Liquidity and the Market-Making Function

by George Hatjoullis

When the Nikkei rallies 5.9% overnight I am concerned. This is a huge market however you measure ‘huge’. This should not occur. My only explanation is that liquidity is seriously impaired. This is entirely down to the regulators throughout the globe. The response to the 2008 financial crisis (which actually began August 2007…I was there) was to severely curtail the ability of investment banks to take proprietary risk. This completely missed the real cause of the crisis which was rooted in the packaging of financial products. It had the feel of alchemy to anyone capable of free thought, though free thought is quite hard in context. Basically poor credits were packaged to produce a AAA financial product. The assumptions were clearly nonsensical yet few questioned and those that did were looked at as if they were flat earth advocates. These rubbish products were then distributed throughout the system and the rest is history. It had nothing to do with proprietary trading. It had to do with poor ethics and stupidity.

In the aftermath banks were regulated and bullied into reducing their proprietary risk taking. This may have adversely affected liquidity. Two market functions of investment banks (there are others) is primary and secondary market activity. Primary is about bringing securities to market and secondary involves the day-to-day trading. The secondary trading used to ensure liquidity. The market maker would quote a bid offer spread and a size and take the risk on the banks book. The seller did not need to wait for the broker to find a buyer. The bank made a price and this was available immediately. Many banks doing the same thing ensured lots of liquidity and keen bid/offer spreads. However, the bank would often find itself net long or short and so taking proprietary risk. It might try to hedge this overnight but such hedges were rarely perfect. There was always a residual. To manage this residual, the banks developed aggregated books which were managed by a senior risk taker. From here the proprietary trading function grew as a profit, and risk, centre.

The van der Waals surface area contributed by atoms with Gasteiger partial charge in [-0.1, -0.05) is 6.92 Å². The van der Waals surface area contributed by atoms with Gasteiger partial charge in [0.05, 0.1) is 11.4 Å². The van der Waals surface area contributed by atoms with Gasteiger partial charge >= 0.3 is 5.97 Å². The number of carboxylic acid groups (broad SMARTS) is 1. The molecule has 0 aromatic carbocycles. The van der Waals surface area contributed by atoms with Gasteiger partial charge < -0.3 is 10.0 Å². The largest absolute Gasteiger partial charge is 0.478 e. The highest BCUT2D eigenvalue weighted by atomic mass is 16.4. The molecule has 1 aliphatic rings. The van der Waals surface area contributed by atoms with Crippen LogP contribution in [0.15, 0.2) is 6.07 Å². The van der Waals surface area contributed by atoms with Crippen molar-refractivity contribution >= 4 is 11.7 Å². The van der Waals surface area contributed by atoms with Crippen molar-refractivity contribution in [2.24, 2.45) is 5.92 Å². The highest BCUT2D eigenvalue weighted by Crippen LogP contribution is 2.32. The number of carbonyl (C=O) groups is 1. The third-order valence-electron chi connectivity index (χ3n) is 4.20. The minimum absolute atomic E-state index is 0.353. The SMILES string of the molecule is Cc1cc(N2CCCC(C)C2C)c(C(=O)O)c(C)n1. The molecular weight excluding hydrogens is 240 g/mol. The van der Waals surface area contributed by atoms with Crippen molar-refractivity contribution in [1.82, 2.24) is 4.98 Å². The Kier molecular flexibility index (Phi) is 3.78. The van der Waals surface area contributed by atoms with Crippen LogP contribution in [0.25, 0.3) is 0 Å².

Banks often incurred losses in the proprietary trading function. The most serious that I was ever a part of was at an investment bank during the 1994 bond market debacle. However, even this did not bring the bank down. Proprietary trading losses rarely threatened the existence of the banks even in the worst of situations. So it came as a surprise (to me) when after the 2008 crisis proprietary trading was curtailed. There is a case for curtailing this area of risk and return but not at the expense of the market making function. This rather ill-considered regulatory trend seems to have killed liquidity in a number of markets and the loser is the man in the street. How so?

The demise of the defined benefit pension in favour of defined contribution has left many trying to meet their retirement income goals via investment. Most will be using fund platforms. These platforms generally price around lunchtime in local time and quite often orders must be given the day before or even earlier to effect a buy or sell order. You could have given an order yesterday to buy a Japan fund thinking it was a good level to enter this market. You would have been executed at 5.9% higher than you expected. This is not good.